Two FAU students with $50,000 to raise and over 2,700 miles to bike. Their journey began at the mile zero marker in Key West and ended at Niagara Falls.
Michael Buonaiuto Jr. and Nathaniel Frankoski wanted to raise $50,000 for the Wounded Warrior Project, which helps veterans with physical and psychological injuries by funding events and programs for them. Buonaiuto and Frankoski started their trip June 25 and ended it Saturday, Aug. 18, in time to fly home and speak at church the next morning — and start classes the next day.
Buonaiuto gained notoriety in late 2010 for dressing up in a green Morphsuit, making random appearances, dancing with students around the Boca campus and calling himself Green Mann. He also claims he gave students a dozen tours of the storm tunnels under FAU’s Boca campus, which is against university policy. Buonaiuto’s brush with FAU police about the tours was his first time getting in trouble as Green Mann.
“Green Mann kind of energized the campus,” Ashwin Pachori, a senior biology major said. “Is he really coming back? Don’t play with my emotions.”
Now he’s done dancing in the suit and is using it to raise money and give back to veterans.
The plan was to bike 50 miles a day for 50 days to raise $50,000 for the project. It took the duo 55 days, and Buonaiuto and Frankoski raised $7,800 for the project, but Buonaiuto is donating another $4,900 of his own money to make roughly $12,700 raised as of publication time.
To raise the money, Buonaiuto and Frankoski wore eight spandex Morphsuits with different logos from 24 sponsors that Buonaiuto acquired through his Green Mann Advertising company. Green Mann Advertising LLC raised $9,000 on the trip, with Buonaiuto donating 37 percent of the advertising revenue directly to the Wounded Warrior Project.
“Our best sponsors were the ones that sought us out,” Buonaiuto said. “We didn’t have to sell them, they wanted to team up.”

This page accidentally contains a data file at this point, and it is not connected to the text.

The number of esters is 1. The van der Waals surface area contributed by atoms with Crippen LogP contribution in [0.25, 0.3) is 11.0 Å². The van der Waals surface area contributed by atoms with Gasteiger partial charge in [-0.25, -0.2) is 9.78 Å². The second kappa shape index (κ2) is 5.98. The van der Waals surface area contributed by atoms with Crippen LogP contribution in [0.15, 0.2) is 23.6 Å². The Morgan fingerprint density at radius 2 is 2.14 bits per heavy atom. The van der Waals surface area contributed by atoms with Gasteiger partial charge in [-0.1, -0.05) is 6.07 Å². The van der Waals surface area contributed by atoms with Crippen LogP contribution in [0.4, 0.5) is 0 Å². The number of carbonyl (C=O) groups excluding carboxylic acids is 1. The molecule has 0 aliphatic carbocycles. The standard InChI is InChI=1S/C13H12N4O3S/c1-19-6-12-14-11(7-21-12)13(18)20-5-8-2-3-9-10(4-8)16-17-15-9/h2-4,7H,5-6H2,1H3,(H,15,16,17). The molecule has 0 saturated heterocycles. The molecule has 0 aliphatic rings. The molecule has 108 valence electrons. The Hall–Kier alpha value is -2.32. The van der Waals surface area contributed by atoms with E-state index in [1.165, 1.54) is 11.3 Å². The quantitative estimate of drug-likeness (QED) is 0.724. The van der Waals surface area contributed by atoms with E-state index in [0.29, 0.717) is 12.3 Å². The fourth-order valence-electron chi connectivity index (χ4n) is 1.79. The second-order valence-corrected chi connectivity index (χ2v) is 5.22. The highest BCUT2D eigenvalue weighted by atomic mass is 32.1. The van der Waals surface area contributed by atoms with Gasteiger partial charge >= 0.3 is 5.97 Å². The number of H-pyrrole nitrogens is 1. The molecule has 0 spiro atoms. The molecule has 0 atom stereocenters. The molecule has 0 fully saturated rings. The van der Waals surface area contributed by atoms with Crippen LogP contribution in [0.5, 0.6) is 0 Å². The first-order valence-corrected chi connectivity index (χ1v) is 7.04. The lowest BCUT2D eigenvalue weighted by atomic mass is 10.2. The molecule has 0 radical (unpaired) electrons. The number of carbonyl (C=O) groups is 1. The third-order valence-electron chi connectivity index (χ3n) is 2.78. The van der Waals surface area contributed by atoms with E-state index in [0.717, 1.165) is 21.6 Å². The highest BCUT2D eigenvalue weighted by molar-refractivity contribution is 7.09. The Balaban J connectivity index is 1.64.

The other 63 percent of advertising revenue covered the costs of their trip, according to Buonaiuto. Because his company is a limited liability corporation (LLC), Buonaiuto is not obligated to donate any of the money given directly to Green Mann Advertising. However, his website allowed donations to be made directly to both the Wounded Warrior Project and Buonaiuto’s company.
“I haven’t made one penny on this trip,” Buonaito said.
Buonaiuto and Frankoski swam with manatees in Florida, shot guns in New York, navigated the rapids of Niagara River and stood 100 feet above New York City in a fire engine ladder.
On day 41 of the trip, Buonaiuto and Frankoski both wore white Morphsuits as they toured the Metropolitan Museum of Art in New York City. They stopped in the Greek and Roman art section of the museum, put on the hoods of their Morphsuits, and posed among the rest of the statues. Visitors stopped, laughed and took pictures.
Frankoski didn’t wear his hood or a helmet for the first two days of the ride — he got one in Boca on the fourth day of their trip — and then it broke soon after that. Along the way, Frankoski also sported a headband and a replica tricorn hat from the Revolutionary War.
The two were never injured on the bikes, but they did make a trip to the emergency room after Buonaiuto needed a tetanus shot for a cut to his foot. And both bikers had a close call while riding on U.S. Route 17. The route starts in Punta Gorda, Fla. and merges with U.S. Route 50 in Virginia.